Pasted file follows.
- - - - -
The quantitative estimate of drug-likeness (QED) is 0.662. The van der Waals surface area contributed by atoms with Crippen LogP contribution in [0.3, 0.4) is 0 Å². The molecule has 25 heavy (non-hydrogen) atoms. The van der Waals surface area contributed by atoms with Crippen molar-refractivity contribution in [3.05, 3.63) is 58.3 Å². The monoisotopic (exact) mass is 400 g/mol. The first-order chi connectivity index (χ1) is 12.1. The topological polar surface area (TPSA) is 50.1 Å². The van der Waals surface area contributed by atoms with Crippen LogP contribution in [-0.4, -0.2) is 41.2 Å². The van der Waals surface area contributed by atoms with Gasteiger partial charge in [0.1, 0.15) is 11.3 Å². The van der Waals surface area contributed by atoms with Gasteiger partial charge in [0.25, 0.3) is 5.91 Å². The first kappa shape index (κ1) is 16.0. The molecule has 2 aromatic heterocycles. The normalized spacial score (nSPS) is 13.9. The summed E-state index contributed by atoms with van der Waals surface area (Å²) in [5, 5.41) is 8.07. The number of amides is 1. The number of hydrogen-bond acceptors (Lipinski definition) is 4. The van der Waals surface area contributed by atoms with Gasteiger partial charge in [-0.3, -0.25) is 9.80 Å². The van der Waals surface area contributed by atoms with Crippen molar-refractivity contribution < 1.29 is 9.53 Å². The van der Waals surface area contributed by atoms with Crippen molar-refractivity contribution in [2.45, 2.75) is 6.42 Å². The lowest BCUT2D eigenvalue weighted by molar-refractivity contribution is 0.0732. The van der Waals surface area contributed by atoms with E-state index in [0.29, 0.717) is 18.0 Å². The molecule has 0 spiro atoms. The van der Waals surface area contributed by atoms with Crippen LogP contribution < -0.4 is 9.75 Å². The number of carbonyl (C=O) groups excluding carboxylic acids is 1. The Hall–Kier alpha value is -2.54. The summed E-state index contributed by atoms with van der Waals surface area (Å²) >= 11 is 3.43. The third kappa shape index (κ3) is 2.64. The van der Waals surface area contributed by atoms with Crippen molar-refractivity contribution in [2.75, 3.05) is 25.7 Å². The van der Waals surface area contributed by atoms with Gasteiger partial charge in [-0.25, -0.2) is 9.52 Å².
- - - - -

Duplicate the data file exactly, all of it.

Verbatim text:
The quantitative estimate of drug-likeness (QED) is 0.662. The van der Waals surface area contributed by atoms with Crippen LogP contribution in [0.3, 0.4) is 0 Å². The molecule has 25 heavy (non-hydrogen) atoms. The van der Waals surface area contributed by atoms with Crippen molar-refractivity contribution in [3.05, 3.63) is 58.3 Å². The monoisotopic (exact) mass is 400 g/mol. The first-order chi connectivity index (χ1) is 12.1. The topological polar surface area (TPSA) is 50.1 Å². The van der Waals surface area contributed by atoms with Crippen LogP contribution in [-0.4, -0.2) is 41.2 Å². The van der Waals surface area contributed by atoms with Gasteiger partial charge in [0.1, 0.15) is 11.3 Å². The van der Waals surface area contributed by atoms with Gasteiger partial charge in [0.25, 0.3) is 5.91 Å². The first kappa shape index (κ1) is 16.0. The molecule has 2 aromatic heterocycles. The normalized spacial score (nSPS) is 13.9. The summed E-state index contributed by atoms with van der Waals surface area (Å²) in [5, 5.41) is 8.07. The number of amides is 1. The number of hydrogen-bond acceptors (Lipinski definition) is 4. The van der Waals surface area contributed by atoms with Gasteiger partial charge in [-0.3, -0.25) is 9.80 Å². The van der Waals surface area contributed by atoms with Crippen molar-refractivity contribution < 1.29 is 9.53 Å². The van der Waals surface area contributed by atoms with Crippen molar-refractivity contribution in [2.45, 2.75) is 6.42 Å². The lowest BCUT2D eigenvalue weighted by molar-refractivity contribution is 0.0732. The van der Waals surface area contributed by atoms with E-state index in [0.29, 0.717) is 18.0 Å². The molecule has 0 spiro atoms. The van der Waals surface area contributed by atoms with Crippen LogP contribution < -0.4 is 9.75 Å². The number of carbonyl (C=O) groups excluding carboxylic acids is 1. The Hall–Kier alpha value is -2.54. The summed E-state index contributed by atoms with van der Waals surface area (Å²) >= 11 is 3.43. The third kappa shape index (κ3) is 2.64. The van der Waals surface area contributed by atoms with Crippen molar-refractivity contribution in [2.75, 3.05) is 25.7 Å². The van der Waals surface area contributed by atoms with Gasteiger partial charge in [-0.25, -0.2) is 9.52 Å².